The rationale behind Speed was to look at how businesses could benefit from building their own media channels on the internet.

The Economist and Associated Press were some of the company’s early anchor clients.

“We followed the technology at Rainier, whereas at Speed, we followed the changes in media,” Stephen explains.

The changes were vast indeed.

From around 2005 onwards, more widespread access to the internet led to a proliferation of alternative media outlets, all operating in a digital capacity and challenging the hegemony of print media for the first time.

This fragmentation of the media landscape saw newspapers and magazines begin to lose out on advertising spend to the likes of Google and other emerging online platforms.

Stephen authored a book about this phenomenon called Brand Anarchy, describing how, suddenly, anyone with access to a computer could essentially become a media company.

It would be the first of many for the future visiting professor of Newcastle University.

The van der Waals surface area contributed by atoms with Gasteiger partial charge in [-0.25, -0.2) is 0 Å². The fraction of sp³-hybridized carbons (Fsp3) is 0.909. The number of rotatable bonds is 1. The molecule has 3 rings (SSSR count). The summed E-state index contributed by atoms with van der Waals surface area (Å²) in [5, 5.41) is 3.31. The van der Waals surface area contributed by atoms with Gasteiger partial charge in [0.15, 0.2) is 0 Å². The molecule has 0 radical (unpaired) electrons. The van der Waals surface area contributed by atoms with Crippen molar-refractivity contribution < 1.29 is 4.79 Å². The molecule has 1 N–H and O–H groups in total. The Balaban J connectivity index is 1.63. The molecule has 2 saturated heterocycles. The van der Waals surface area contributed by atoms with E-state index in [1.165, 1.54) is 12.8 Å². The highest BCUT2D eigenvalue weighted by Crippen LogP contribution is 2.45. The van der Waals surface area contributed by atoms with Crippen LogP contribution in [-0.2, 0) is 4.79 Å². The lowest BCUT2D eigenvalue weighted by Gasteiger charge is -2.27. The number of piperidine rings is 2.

The anarchy has only accelerated in the years since Stephen’s first book. Now, all anyone needs to become a media company is a Facebook, Twitter or Instagram account.

Naturally, this has revolutionised PR as it has publishing and all other parts of the media and communications industry.

What has guided Stephen through is his open-mindedness, something which he believed was in short supply at the CIPR in the early 2010s.

He explains: “Like many organisations, the CIPR was thinking about what was going on in the media industry at the time.

“I was really critical of it for being slow and for not getting its head around the changes that were happening.

“They were talking about online blogs being vanity media and that the whole thing would disappear whereas I realised there was something more fundamental going on.

“I got into a very public debate.”

Following a robust discussion about the future of PR in a fragmented media landscape, Stephen decided to put his money where his mouth was and run for the CIPR presidency in 2013.

He won the contest and became president in 2014, using his one-year tenure to help modernise the professional body and make it fit for the future.

“There are moments in time where organisations need that sort of approach,” he says.

In 2015, Stephen became the chief engagement officer at global communications consultancy Ketchum, having been with the company since 2012.

Here, he was tasked with building the company’s digital and social media teams throughout Europe, the Middle East, Russia and China.